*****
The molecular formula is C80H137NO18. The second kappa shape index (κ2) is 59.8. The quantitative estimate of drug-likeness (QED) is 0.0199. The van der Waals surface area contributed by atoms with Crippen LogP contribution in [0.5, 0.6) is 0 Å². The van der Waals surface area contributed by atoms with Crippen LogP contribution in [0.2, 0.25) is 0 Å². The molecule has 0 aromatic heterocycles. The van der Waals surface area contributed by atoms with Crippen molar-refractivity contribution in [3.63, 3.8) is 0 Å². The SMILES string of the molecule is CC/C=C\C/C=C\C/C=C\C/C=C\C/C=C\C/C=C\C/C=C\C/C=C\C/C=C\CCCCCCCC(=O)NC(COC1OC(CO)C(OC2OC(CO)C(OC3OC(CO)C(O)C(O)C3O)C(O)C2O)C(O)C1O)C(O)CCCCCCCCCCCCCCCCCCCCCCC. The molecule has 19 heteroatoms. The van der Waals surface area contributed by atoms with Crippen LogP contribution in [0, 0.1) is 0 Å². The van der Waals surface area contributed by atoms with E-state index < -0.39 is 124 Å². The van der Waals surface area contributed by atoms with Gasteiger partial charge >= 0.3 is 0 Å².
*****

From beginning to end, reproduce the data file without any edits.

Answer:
The molecular formula is C80H137NO18. The second kappa shape index (κ2) is 59.8. The quantitative estimate of drug-likeness (QED) is 0.0199. The van der Waals surface area contributed by atoms with Crippen LogP contribution in [0.5, 0.6) is 0 Å². The van der Waals surface area contributed by atoms with Crippen LogP contribution in [0.2, 0.25) is 0 Å². The molecule has 0 aromatic heterocycles. The van der Waals surface area contributed by atoms with Crippen molar-refractivity contribution in [3.63, 3.8) is 0 Å². The SMILES string of the molecule is CC/C=C\C/C=C\C/C=C\C/C=C\C/C=C\C/C=C\C/C=C\C/C=C\C/C=C\CCCCCCCC(=O)NC(COC1OC(CO)C(OC2OC(CO)C(OC3OC(CO)C(O)C(O)C3O)C(O)C2O)C(O)C1O)C(O)CCCCCCCCCCCCCCCCCCCCCCC. The molecule has 19 heteroatoms. The van der Waals surface area contributed by atoms with Crippen LogP contribution in [0, 0.1) is 0 Å². The van der Waals surface area contributed by atoms with E-state index < -0.39 is 124 Å². The van der Waals surface area contributed by atoms with Gasteiger partial charge >= 0.3 is 0 Å².